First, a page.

Barnum was driven to become wealthy and well known. In the movie, his first act towards this goal is the purchase of the American Museum. The movie leaves out altogether his first endeavor, the purchase of a black woman named Joice Heth, who he showcased claiming she was 161 years old. Encouraged by the hype around this impossibly old woman, Barnum then purchased the American Museum in New York City, which contained stuffed and wax animals and “curiosities.” Barnum built on the idea of the strange and unique, bringing in live attractions from all over that had something strange or different about them. Many were fakes and lies like the “Feejee Mermaid,” but others, such as the 25 inch Charles Stratton that we saw in the movie, were quite real.

In “The Greatest Showman,” P.T. Barnum left his museum to go on an American tour with the famous Swedish singer Jenny Lind. This was a part in the movie where we saw his flaws, as Barnum left his friends in order to be a part of a higher social class. Before the tour, Barnum had never heard Lind sing, which proves how desperate he was to be remembered as more than a museum owner. Like in the movie, the tour ended early, but not because of a scandalous relationship between Lind and Barnum. Neither were interested in being more than business partners, but they got in a fight that made Lind want to return home to Europe. After the scandal in the movie, Barnum returned to his friends, realizing he shouldn’t have ever left. In reality, he wasn’t the good man who learned his lesson that Hugh Jackman portrays in The Greatest Showman. Although a few “oddities” were also his friends, like Charles Stratton, Barnum was more obsessed with creating spectacles to the public, and making a name for himself. He got to where he was and became so successful mainly because of his lies and scams. For example, the “Feejee Mermaid,” was a source of attraction that he marketed as a beautiful woman with the tail of a fish, but was actually the head of a monkey sewn onto a fishtail.

In 1865, the American Museum burned down, like in the movie. All the employees escaped and no human lives were lost, but some animals weren’t able to escape, and the museum was unsalvageable. Barnum set out to reopen a new museum within a year of the burning of the first one. However, the new museum was heated using boilers, which were new and not very well tested. The second museum burned down to a boiler explosion in 1868. It wasn’t until the end of his career that Barnum became affiliated with the circus. He was in his sixties when he first teamed up with a traveling show in 1871 that he called “The Greatest Show on Earth,” something you’ve probably heard before. By 1875 he had full ownership of the show, and in 1881 he teamed up with James A. Bailey and James L. Hutchinson from the Great International Circus, to form and manage Ringling Bros. and Barnum and Bailey’s Circus, which is still referred to as “The Greatest Show on Earth” today.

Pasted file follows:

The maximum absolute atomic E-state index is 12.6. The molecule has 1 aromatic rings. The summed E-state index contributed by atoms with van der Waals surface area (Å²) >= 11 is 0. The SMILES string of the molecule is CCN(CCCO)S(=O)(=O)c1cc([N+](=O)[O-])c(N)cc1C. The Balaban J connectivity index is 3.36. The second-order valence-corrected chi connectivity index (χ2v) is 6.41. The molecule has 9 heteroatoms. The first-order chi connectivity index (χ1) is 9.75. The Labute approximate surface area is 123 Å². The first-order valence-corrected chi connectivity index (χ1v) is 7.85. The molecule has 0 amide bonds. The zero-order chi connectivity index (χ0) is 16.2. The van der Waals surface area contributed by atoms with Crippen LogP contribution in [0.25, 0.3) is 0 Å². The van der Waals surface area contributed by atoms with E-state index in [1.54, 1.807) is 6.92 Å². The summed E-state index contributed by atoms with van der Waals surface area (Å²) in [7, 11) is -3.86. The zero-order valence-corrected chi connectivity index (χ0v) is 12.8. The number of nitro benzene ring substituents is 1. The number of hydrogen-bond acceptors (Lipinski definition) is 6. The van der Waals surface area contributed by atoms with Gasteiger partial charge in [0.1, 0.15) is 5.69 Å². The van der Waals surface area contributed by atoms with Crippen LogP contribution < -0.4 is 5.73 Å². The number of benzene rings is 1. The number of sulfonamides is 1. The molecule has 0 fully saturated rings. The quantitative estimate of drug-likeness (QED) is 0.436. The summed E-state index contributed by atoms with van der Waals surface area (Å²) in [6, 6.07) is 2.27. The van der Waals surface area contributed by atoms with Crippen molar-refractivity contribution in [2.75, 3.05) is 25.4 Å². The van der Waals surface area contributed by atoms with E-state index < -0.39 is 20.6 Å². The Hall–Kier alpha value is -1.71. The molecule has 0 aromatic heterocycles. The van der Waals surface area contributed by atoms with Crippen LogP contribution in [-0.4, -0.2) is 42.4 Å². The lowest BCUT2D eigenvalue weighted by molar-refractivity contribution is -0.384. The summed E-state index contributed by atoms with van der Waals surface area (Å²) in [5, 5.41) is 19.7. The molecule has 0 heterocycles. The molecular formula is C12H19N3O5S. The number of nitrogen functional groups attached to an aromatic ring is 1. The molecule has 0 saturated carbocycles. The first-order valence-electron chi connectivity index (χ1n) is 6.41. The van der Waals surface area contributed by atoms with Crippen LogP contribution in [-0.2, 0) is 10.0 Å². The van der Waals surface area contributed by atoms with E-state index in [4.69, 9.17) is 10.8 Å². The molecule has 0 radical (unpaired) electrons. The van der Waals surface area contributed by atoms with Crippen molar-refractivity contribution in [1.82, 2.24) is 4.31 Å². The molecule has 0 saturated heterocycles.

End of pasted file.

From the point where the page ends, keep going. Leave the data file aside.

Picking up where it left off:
Although the real P.T. Barnum wasn’t the good man we saw in “The Greatest Showman,” he celebrated the odd and the unusual the way we still do in the circus. By creating a museum of things that people hadn’t seen before, he demonstrated the spirit of accepting and praising people for being unique. The movie may have not been one hundred percent accurate, but it honored the beautiful message that we have in the circus today. Every single person is at least a little different, learns a little differently, performs a little differently, or has different strengths. Like the movie demonstrated, we all have a place in the circus because all our strengths and specialties end up fitting together perfectly. As a quote from “The Greatest Showman” says, “No one ever made a difference by being like everyone else.”

– Annika

REVIEW: A Cirque Nutcracker

A Cirque Nutcracker is the traditional tale with a twist, the original story presented in a humorous new way! A seasonal production at the Mesa Arts Center in Phoenix, AZ featuring Troupe Vertigo and the Phoenix Symphony, one word to describe A Cirque Nutcracker is ‘creative.’ The choreography, the storyline adaptation, and use of costumes to accentuate movements were all very inventive. As a lover of glitter, I adored the shiny and sparkly costumes. The main acrobat’s costume was wisely and carefully crafted. Her black and white striped tights emphasized her bizarre flexibility.

I found it comforting and inspiring as an aerialist to hear the crowds’ gasps whenever the entertainers displayed their unordinary talents. The passion and determination each artist held was revealed through their art. The performers were not the only impressive piece of the show, however. The Phoenix Symphony played beautifully and no mistake was heard to the untrained ear. Aspiring performers should audition for next year’s performance to gain experience!

– Cailey

INTERVIEW and REVIEW: PARAMOUR and KYLE DRIGGS

Kyle Driggs and Allie, photo by Lilly Voltaggio

Paramour is a story of a simple love triangle, but the activity around the story makes the show a spectacle.  Not only are the music and dancing beautiful, but like any circus show, there is activity on every inch of the stage and from the ceiling to the floor!  I had the same feeling I have at any circus production — wishing I had multiple sets of eyes so I could see everything at once and not miss one performer.  Also, having tall people in front of me became a special challenge at Paramour because every inch of stage that’s obscured means missed action!